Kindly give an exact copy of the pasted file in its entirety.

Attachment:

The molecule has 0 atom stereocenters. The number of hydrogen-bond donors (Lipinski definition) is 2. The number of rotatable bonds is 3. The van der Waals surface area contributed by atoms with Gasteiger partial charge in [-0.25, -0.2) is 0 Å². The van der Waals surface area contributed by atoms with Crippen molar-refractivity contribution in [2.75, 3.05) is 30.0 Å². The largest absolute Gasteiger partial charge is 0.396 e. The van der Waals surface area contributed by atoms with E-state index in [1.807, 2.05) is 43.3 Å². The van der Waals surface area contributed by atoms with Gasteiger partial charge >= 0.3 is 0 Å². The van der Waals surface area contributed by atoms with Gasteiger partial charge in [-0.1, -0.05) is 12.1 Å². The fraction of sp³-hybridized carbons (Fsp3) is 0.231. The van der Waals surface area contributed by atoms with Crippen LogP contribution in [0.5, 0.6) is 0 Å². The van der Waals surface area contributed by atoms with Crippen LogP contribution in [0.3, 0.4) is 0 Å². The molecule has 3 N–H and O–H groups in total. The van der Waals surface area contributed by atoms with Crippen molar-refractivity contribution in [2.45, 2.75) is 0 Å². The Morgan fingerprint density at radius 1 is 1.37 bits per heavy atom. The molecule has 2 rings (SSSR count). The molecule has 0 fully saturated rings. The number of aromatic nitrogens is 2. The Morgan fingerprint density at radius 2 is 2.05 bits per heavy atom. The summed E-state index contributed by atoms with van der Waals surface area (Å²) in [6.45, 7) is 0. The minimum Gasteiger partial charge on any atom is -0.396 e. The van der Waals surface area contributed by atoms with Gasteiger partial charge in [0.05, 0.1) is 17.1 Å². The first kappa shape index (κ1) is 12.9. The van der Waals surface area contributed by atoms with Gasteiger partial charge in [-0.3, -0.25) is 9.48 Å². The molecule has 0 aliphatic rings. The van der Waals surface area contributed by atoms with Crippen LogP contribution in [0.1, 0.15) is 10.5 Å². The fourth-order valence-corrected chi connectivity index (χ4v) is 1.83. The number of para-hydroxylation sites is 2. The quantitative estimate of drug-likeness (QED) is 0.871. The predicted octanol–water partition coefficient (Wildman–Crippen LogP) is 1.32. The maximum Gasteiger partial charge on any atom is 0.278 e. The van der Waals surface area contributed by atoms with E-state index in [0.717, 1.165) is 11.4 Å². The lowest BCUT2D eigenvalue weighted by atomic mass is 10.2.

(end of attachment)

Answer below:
The molecule has 0 atom stereocenters. The number of hydrogen-bond donors (Lipinski definition) is 2. The number of rotatable bonds is 3. The van der Waals surface area contributed by atoms with Gasteiger partial charge in [-0.25, -0.2) is 0 Å². The van der Waals surface area contributed by atoms with Crippen molar-refractivity contribution in [2.75, 3.05) is 30.0 Å². The largest absolute Gasteiger partial charge is 0.396 e. The van der Waals surface area contributed by atoms with E-state index in [1.807, 2.05) is 43.3 Å². The van der Waals surface area contributed by atoms with Gasteiger partial charge >= 0.3 is 0 Å². The van der Waals surface area contributed by atoms with Gasteiger partial charge in [-0.1, -0.05) is 12.1 Å². The fraction of sp³-hybridized carbons (Fsp3) is 0.231. The van der Waals surface area contributed by atoms with Crippen LogP contribution in [0.5, 0.6) is 0 Å². The van der Waals surface area contributed by atoms with Crippen LogP contribution in [0.3, 0.4) is 0 Å². The molecule has 3 N–H and O–H groups in total. The van der Waals surface area contributed by atoms with Crippen molar-refractivity contribution in [2.45, 2.75) is 0 Å². The Morgan fingerprint density at radius 1 is 1.37 bits per heavy atom. The molecule has 2 rings (SSSR count). The molecule has 0 fully saturated rings. The number of aromatic nitrogens is 2. The Morgan fingerprint density at radius 2 is 2.05 bits per heavy atom. The summed E-state index contributed by atoms with van der Waals surface area (Å²) in [6.45, 7) is 0. The minimum Gasteiger partial charge on any atom is -0.396 e. The van der Waals surface area contributed by atoms with Gasteiger partial charge in [0.05, 0.1) is 17.1 Å². The first kappa shape index (κ1) is 12.9. The van der Waals surface area contributed by atoms with Gasteiger partial charge in [-0.3, -0.25) is 9.48 Å². The molecule has 0 aliphatic rings. The van der Waals surface area contributed by atoms with Crippen LogP contribution in [0.1, 0.15) is 10.5 Å². The fourth-order valence-corrected chi connectivity index (χ4v) is 1.83. The number of para-hydroxylation sites is 2. The quantitative estimate of drug-likeness (QED) is 0.871. The predicted octanol–water partition coefficient (Wildman–Crippen LogP) is 1.32. The maximum Gasteiger partial charge on any atom is 0.278 e. The van der Waals surface area contributed by atoms with E-state index in [0.717, 1.165) is 11.4 Å². The lowest BCUT2D eigenvalue weighted by atomic mass is 10.2.